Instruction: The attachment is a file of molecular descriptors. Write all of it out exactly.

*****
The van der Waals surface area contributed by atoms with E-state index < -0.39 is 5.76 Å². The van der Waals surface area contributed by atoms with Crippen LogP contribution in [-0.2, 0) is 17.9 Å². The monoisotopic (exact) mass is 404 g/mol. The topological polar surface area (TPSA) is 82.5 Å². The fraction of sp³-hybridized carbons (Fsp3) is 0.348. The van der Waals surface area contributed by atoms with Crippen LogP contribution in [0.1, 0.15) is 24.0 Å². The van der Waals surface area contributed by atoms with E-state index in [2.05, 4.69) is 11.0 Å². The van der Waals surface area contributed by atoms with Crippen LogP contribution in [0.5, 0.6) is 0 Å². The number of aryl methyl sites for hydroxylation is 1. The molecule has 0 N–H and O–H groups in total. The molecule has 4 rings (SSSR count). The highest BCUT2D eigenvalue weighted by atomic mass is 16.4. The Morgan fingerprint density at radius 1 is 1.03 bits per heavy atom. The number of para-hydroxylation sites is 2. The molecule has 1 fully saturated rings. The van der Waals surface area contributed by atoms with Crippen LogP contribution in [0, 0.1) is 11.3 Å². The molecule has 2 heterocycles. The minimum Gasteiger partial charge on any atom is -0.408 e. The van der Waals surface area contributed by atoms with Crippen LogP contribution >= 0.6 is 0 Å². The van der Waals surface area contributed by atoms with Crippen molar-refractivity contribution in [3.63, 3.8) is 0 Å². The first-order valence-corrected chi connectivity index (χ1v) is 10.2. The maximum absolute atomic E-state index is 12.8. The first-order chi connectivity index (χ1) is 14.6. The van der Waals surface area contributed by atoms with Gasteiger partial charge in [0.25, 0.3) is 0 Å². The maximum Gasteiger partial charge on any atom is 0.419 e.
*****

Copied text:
The van der Waals surface area contributed by atoms with E-state index < -0.39 is 5.76 Å². The van der Waals surface area contributed by atoms with Crippen LogP contribution in [-0.2, 0) is 17.9 Å². The monoisotopic (exact) mass is 404 g/mol. The topological polar surface area (TPSA) is 82.5 Å². The fraction of sp³-hybridized carbons (Fsp3) is 0.348. The van der Waals surface area contributed by atoms with Crippen LogP contribution in [0.1, 0.15) is 24.0 Å². The van der Waals surface area contributed by atoms with E-state index in [2.05, 4.69) is 11.0 Å². The van der Waals surface area contributed by atoms with Crippen LogP contribution in [0.5, 0.6) is 0 Å². The number of aryl methyl sites for hydroxylation is 1. The molecule has 0 N–H and O–H groups in total. The molecule has 4 rings (SSSR count). The highest BCUT2D eigenvalue weighted by atomic mass is 16.4. The Morgan fingerprint density at radius 1 is 1.03 bits per heavy atom. The number of para-hydroxylation sites is 2. The molecule has 1 fully saturated rings. The van der Waals surface area contributed by atoms with Crippen LogP contribution in [0, 0.1) is 11.3 Å². The molecule has 2 heterocycles. The minimum Gasteiger partial charge on any atom is -0.408 e. The van der Waals surface area contributed by atoms with Crippen LogP contribution >= 0.6 is 0 Å². The van der Waals surface area contributed by atoms with Crippen molar-refractivity contribution in [3.63, 3.8) is 0 Å². The first-order valence-corrected chi connectivity index (χ1v) is 10.2. The maximum absolute atomic E-state index is 12.8. The first-order chi connectivity index (χ1) is 14.6. The van der Waals surface area contributed by atoms with Gasteiger partial charge in [0.25, 0.3) is 0 Å². The maximum Gasteiger partial charge on any atom is 0.419 e.